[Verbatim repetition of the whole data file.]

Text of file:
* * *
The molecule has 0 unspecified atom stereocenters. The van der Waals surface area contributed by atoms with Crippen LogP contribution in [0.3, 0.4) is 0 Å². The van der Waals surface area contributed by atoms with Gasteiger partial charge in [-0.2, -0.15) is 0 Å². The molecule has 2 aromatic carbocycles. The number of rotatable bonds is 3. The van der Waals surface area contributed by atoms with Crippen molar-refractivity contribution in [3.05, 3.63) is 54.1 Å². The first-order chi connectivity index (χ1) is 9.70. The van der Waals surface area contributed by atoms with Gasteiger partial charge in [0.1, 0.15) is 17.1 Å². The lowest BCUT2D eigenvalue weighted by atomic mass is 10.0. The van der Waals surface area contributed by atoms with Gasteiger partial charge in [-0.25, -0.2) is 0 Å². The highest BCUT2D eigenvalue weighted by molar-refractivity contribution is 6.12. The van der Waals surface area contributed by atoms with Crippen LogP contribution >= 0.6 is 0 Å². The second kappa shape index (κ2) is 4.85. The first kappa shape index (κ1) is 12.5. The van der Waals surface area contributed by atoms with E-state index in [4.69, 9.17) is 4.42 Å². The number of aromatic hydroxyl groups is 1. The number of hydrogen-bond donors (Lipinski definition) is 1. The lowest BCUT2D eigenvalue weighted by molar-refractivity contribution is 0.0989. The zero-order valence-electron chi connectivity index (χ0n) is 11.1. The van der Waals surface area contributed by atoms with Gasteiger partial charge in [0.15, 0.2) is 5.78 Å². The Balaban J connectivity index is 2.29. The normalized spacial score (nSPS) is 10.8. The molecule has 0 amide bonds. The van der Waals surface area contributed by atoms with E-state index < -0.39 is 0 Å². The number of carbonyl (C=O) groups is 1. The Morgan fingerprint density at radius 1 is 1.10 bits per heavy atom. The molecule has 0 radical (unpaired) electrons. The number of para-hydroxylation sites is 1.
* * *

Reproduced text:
The molecule has 0 unspecified atom stereocenters. The van der Waals surface area contributed by atoms with Crippen LogP contribution in [0.3, 0.4) is 0 Å². The van der Waals surface area contributed by atoms with Gasteiger partial charge in [-0.2, -0.15) is 0 Å². The molecule has 2 aromatic carbocycles. The number of rotatable bonds is 3. The van der Waals surface area contributed by atoms with Crippen molar-refractivity contribution in [3.05, 3.63) is 54.1 Å². The first-order chi connectivity index (χ1) is 9.70. The van der Waals surface area contributed by atoms with Gasteiger partial charge in [0.1, 0.15) is 17.1 Å². The lowest BCUT2D eigenvalue weighted by atomic mass is 10.0. The van der Waals surface area contributed by atoms with Gasteiger partial charge in [-0.25, -0.2) is 0 Å². The highest BCUT2D eigenvalue weighted by molar-refractivity contribution is 6.12. The van der Waals surface area contributed by atoms with Crippen LogP contribution >= 0.6 is 0 Å². The second kappa shape index (κ2) is 4.85. The first kappa shape index (κ1) is 12.5. The van der Waals surface area contributed by atoms with E-state index in [4.69, 9.17) is 4.42 Å². The number of aromatic hydroxyl groups is 1. The number of hydrogen-bond donors (Lipinski definition) is 1. The lowest BCUT2D eigenvalue weighted by molar-refractivity contribution is 0.0989. The zero-order valence-electron chi connectivity index (χ0n) is 11.1. The van der Waals surface area contributed by atoms with Gasteiger partial charge in [0.15, 0.2) is 5.78 Å². The Balaban J connectivity index is 2.29. The normalized spacial score (nSPS) is 10.8. The molecule has 0 amide bonds. The van der Waals surface area contributed by atoms with E-state index < -0.39 is 0 Å². The number of carbonyl (C=O) groups is 1. The Morgan fingerprint density at radius 1 is 1.10 bits per heavy atom. The molecule has 0 radical (unpaired) electrons. The number of para-hydroxylation sites is 1.